Travel News

How will the general election affect travel and can politicians get refunds for axed July trips?

Simon Calder’s Travel

The first July election in a lifetime will have some significant effects on travellers – specifically those people who are now required to be in the UK for the campaign and/or the polling day itself.

A number of candidates, party activists, election workers and those working in the media will have booked early July holidays in the expectation of an autumn vote. This is especially true for people in Northern Ireland and Scotland, where many schools break up at the end of June.

But what about the response of the UK public? Will we see a sudden increase in demand for holidays because some will want to escape the campaign – or could people decide to stay at home because they want to lap up the spectacle? And, crucially, if you are planning to be away on 4 July, how can you vote?

These are the key questions and answers.

I’m on holiday on 4 July. How can I vote?

There are two options.

Apply for a proxy vote, whereby someone else completes your voting form on your behalf.

Arrange for a postal vote, which allows you to make your choice up to two weeks ahead of polling day.

Arrangements are different for Northern Ireland, with full details here.

I have a holiday booked for early July. My job means I now can’t go. What are my options?

Thousands of local authority staff, candidates, party workers and journalists who were assuming a quiet early summer ahead of a busy autumn will be urgently cancelling travel arrangements.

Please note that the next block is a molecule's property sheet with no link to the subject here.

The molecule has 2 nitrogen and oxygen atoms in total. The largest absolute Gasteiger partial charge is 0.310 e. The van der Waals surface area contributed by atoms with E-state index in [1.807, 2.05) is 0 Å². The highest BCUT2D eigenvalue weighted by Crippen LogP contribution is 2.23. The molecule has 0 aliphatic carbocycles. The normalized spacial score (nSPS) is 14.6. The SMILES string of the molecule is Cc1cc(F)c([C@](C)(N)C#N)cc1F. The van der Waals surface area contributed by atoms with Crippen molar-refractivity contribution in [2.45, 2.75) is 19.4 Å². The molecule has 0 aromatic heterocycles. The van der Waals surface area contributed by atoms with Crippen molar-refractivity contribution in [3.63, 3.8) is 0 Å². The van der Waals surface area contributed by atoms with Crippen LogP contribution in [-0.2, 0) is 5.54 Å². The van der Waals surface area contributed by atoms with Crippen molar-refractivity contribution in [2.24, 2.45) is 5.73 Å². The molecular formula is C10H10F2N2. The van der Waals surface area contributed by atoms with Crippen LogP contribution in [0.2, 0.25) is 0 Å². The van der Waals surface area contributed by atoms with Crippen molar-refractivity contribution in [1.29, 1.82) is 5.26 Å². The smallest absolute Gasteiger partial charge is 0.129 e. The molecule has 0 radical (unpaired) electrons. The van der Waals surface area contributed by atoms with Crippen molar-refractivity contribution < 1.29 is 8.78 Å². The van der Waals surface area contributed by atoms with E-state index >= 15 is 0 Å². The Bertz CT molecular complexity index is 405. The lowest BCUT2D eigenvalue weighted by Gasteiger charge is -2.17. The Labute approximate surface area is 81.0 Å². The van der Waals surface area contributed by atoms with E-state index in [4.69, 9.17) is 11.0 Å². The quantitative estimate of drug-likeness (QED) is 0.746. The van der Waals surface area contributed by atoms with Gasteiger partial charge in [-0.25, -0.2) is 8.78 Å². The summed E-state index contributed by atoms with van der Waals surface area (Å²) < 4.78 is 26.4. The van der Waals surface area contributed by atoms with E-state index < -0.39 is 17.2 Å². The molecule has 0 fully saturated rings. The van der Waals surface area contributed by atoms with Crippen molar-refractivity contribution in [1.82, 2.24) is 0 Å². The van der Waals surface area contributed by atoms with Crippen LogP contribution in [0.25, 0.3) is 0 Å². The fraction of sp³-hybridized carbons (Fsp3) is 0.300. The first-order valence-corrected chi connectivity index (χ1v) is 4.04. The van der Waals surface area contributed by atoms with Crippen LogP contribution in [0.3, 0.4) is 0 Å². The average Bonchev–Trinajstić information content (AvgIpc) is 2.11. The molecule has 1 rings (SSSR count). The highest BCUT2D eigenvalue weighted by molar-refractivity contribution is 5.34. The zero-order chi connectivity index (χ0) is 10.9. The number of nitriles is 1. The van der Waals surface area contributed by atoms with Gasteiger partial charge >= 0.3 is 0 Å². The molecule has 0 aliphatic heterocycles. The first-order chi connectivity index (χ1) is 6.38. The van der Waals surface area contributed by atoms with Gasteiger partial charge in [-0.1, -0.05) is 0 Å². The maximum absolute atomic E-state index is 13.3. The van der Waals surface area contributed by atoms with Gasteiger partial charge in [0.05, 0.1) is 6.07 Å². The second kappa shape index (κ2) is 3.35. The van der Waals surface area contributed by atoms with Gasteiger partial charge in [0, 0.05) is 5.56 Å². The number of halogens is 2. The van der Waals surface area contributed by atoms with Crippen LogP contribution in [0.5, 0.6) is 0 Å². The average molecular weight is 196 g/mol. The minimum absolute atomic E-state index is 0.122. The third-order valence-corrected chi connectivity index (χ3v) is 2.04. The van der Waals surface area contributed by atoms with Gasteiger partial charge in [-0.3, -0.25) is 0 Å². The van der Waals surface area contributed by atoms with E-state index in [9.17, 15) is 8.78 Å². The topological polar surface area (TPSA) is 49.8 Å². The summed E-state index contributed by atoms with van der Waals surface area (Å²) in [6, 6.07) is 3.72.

Your best hope is that the travel company is prepared to be flexible in these unusual circumstances and allow you to postpone. That is more likely to happen if, for example, you have booked a family-run seaside hotel where you stay regularly.

Unfortunately, most companies are likely to say that normal terms and conditions apply – which could mean you lose some or all of your money.

Package holidaymakers are in the best position: they can transfer the trip to someone else, such as a family member or friend, on payment of a modest amount – typically £50.

People from Scotland or Northern Ireland who have “DIY” family holidays planned, with flights and accommodation booked separately, may find themselves thousands of pounds out of pocket.

I imagine a range of employers, from media organisations to local authorities, may be asked to pick up the bills for spoiled holidays.

Can I claim on travel insurance?

Most unlikely; I know of…

Click Here to Read the Full Original Article at The Independent Travel…